Ray Liotta is just crazy beautiful as Shoeless Joe. His eyes! His beautiful eyes! He gives the movie so much extra character by playing Shoeless Joe as a person at once enlightened to the mysteries of life, and still someone who doesn't really know what is happening and why. My mother taught me how to find a man beautiful, from her obsession with the legendary Johnny Depp to the immensely talented Robert Pattinson. Mary taught me why Ray Liotta is so beautiful in Field of Dreams. His mystery, his gentle heart, his skill at his chosen profession. Mary has taught me so many things but this is one that will always stay with me.
Field of Dreams makes me feel nostalgic for an earlier time, when I was wrapped up in the love of my parents, who still loved each other. It would be unfair however, and untrue, to say that that is all it offers. It is on its own merits, a well observed, supremely touching and interesting movie. It is not really about baseball, it's about the way we live our lives in a perpetual state of denial and unable to address the things that are truly important. When John Kinsella, Ray's father, finally appears in the final moments of the movie to play catch with his son, I get very, very teary. Through the unwavering dedication of Ray Kinsella to this powerful force of good, he gets what he always needed: that chance to be with his father again and to make peace.
Kevin Costner is an actor that has mostly fallen by the wayside these past few years, except in the excellent Man of Steel where he tore the screen apart with his charisma and charm, and the rather good Hidden Figures. He is though a supremely gifted talent. In Field of Dreams, he finds the best role in his career, something that he will be remembered for, for many years to come. He finds his peace. He finds what he had been missing. This is the core of Field of Dreams. This is the reason why it is appreciated so much, far and wide. Your father loves you and misses you. He only ever wanted the best for you. Don't be hard hearted. Be open to forgiveness, both on the giving and receiving end. I hope Noel understands that I acted the way I did because of my insecurities and my limitations. I hope he understands that I loved him more than anything else, and that I would do anything for him, including forgiving myself for my sins.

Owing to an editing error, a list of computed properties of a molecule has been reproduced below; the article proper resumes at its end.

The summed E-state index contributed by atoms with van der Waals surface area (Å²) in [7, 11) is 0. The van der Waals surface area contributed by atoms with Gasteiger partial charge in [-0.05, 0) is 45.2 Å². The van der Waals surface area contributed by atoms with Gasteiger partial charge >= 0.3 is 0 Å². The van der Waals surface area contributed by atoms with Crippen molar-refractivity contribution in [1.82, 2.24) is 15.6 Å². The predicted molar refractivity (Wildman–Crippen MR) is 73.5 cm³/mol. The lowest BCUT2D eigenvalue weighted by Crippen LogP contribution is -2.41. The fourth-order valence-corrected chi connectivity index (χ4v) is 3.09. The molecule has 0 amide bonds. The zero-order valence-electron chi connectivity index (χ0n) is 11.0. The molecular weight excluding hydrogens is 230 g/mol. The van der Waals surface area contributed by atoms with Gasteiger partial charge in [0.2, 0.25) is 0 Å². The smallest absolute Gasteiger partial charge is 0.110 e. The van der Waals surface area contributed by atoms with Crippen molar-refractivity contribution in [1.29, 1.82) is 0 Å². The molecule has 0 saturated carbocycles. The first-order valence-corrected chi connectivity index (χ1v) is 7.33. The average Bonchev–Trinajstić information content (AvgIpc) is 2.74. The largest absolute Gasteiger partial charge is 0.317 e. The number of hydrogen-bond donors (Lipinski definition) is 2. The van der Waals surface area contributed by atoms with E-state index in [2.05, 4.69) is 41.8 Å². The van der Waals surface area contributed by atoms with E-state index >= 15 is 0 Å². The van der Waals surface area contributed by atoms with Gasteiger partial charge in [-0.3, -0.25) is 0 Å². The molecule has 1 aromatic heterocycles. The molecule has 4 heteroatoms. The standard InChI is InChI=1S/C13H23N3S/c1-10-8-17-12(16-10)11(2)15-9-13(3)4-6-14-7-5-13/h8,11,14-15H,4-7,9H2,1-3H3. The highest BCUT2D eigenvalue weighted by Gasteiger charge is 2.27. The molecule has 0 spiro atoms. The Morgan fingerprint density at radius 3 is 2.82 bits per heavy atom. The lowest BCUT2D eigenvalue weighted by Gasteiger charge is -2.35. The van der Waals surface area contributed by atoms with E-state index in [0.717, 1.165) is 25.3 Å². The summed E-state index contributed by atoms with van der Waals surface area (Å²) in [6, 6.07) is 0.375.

My parents taught me about the possibilities of life and death through Field of Dreams, not through the Bible or the Koran or any other slightly zany book. I am the better for it. I believe that life doesn't end at death, in a conceptual way at least. We live on in the memories of those who we have touched and whom we have loved. If you have that strange dream that brings a loved one back from death, and you don't know how your brain could have managed such an accurate picture, this is the movie for you. Life after death doesn't need to be ridiculous or solipsistic. It can be something that we can all agree on. It can be something that unites us. Whether that is through the medium of baseball or not, Field of Dreams is the movie.